… [Kevin Mims’] preferred label is a loanword from Japan: tsundokuTsundoku is the Japanese word for the stack(s) of books you’ve purchased but haven’t read. Its morphology combines tsunde-oku (letting things pile up) and dokusho (reading books)….

(6) LANCE REDDICK (1963-2023). Although best known for his roles in The Wire, Bosch, and the John Wick movies, actor Lance Reddick, who died March 17 at age 60, also worked in many genre productions.

He was in Godzilla vs. King Kong. He appeared in episodes of TV’s Lost, Fringe, Quantum Break, Young Sheldon, and Resident Evil. He voiced characters in episodes of the animated series The Avengers: Earth’s Mightiest Heroes, Tron: Uprising, Beware the Batman, Rick & Morty, Duck Tales, and The Legend of Vox Machina. He also did voice work in many video games.


1970[Compiled by Cat Eldridge.]

Tony Hillerman’s The Blessing Way: A Leaphorn & Chee Novel is the start of the most excellent series. Published in hardcover by Harper & Row, fifty-three years ago, it was the first of seventeen novels that he wrote involving those two members of the Navajo Tribal Police, separately and together. 

The novels are rich in the details of Reservation life and the interaction with larger society around them.  This novel delves into the mythology of Navajo culture in ways I can’t discuss here without spoiling the story for you. (Do not read the Wikipedia article, really I mean it.) Hillerman who lived much of his life in the Southwest obviously loved this region and it shows here.

His daughter Annie wrote seven more so far. I’ve read three and they were quite well done. They’re different but still akin to his novels.

It’s not a spoiler to note these novels were made to a series. His novels SkinwalkersA Thief of Time and Coyote Waits were adapted for television as of the American Mystery! series by the Public Broadcasting Service.

And now here’s our Beginning…

LUIS HORSEMAN LEANED the flat stone very carefully against the piñon twig, adjusted its balance exactly and then cautiously withdrew his hand. The twig bent, but held. Horseman rocked back on his heels and surveyed the deadfall. He should have put a little more blood on the twig, he thought, but it might be enough. He had placed this one just right, with the twig at the edge of the kangaroo rat’s trail. The least nibble and the stone would fall. He reached into his shirt front, pulled out a leather pouch, extracted an odd-shaped lump of turquoise, and placed it on the ground in front of him. Then he started to sing:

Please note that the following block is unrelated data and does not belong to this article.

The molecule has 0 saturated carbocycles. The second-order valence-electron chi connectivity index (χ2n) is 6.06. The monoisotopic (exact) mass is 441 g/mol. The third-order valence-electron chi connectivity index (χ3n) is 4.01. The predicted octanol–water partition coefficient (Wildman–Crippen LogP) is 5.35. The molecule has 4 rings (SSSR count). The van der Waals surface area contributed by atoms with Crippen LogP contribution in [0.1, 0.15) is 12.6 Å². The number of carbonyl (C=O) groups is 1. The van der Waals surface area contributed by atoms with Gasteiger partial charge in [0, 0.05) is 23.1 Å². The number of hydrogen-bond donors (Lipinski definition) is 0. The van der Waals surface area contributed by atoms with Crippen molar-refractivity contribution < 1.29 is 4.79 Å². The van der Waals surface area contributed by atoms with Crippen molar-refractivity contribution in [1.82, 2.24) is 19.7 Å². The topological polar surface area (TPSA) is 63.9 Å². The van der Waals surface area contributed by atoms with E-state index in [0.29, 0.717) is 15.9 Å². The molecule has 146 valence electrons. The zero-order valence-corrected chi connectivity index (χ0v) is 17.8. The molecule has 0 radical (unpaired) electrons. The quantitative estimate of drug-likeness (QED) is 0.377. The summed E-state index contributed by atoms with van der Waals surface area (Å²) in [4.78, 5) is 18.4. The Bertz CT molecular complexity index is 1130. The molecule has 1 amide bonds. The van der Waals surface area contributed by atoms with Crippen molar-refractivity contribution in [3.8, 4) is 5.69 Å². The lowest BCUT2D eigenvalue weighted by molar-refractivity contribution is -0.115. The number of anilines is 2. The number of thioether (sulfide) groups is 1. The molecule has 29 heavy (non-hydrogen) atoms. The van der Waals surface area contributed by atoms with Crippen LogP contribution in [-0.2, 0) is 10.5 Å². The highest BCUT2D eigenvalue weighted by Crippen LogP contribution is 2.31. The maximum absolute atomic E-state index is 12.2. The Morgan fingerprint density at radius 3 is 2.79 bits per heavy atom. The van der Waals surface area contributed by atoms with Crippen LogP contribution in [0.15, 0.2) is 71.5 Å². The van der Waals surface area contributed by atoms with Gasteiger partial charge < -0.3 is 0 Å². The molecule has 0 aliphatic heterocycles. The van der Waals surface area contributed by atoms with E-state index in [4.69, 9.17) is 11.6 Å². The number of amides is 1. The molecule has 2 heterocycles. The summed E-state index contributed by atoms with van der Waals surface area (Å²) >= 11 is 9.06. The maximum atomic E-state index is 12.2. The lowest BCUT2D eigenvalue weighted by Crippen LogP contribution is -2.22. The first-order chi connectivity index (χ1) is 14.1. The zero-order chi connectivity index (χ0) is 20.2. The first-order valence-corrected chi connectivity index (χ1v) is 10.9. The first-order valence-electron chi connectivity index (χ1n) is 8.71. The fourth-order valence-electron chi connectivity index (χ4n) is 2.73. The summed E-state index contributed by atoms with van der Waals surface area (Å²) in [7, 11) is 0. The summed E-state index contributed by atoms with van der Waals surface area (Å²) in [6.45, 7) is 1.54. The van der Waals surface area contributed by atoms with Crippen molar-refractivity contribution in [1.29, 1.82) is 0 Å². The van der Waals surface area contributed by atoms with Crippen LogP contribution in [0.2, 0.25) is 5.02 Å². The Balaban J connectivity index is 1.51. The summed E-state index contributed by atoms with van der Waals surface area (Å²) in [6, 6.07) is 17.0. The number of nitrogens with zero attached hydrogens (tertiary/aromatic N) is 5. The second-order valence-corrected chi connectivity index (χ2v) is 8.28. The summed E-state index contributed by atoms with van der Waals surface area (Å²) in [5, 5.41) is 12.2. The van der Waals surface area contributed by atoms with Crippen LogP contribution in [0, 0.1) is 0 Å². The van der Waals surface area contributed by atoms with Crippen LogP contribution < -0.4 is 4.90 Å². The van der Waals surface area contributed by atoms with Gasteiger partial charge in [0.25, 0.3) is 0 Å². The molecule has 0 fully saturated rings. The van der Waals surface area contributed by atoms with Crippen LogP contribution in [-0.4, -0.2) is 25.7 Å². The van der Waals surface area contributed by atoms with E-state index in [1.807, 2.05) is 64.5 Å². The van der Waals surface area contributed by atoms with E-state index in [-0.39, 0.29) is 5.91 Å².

“The Sky it talks about it. 
The Talking God One he tells about it. 
The Darkness to Be One knows about it. 
The Talking God is with me. 
With the Talking God I kill the male game.”

There was another part of the song, but Horseman couldn’t remember it. He sat very still, thinking. Something about the Black God, but he couldn’t think how it went. The Black God didn’t have anything to do with game, but his uncle had said you have to put it in about him to make the chant come out right. He stared at the turquoise bear. It said nothing. He glanced at his watch. It was almost six. By the time he got back to the rimrock it would be late enough to make a little fire, dark enough to hide the smoke. Now he must finish this.

“The dark horn of the bica, 
No matter who would do evil to me, 
The evil shall not harm me. 
The dark horn is a shield of beaten buckskin.” 

Horseman chanted in a barely audible voice, just loud enough to be heard in the minds of the animals.

“That evil which the Ye-i turned toward me cannot reach me through the dark horn, through the shield the bica carries. 
It brings me harmony with the male game. 
It makes the male game hear my heartbeat. 
From four directions they trot toward me. 
They step and turn their sides toward me. “

“So my arrow misses bone when I shoot. 
The death of male game comes toward me.
The blood of male game will wash my body.
The male game will obey my thoughts.”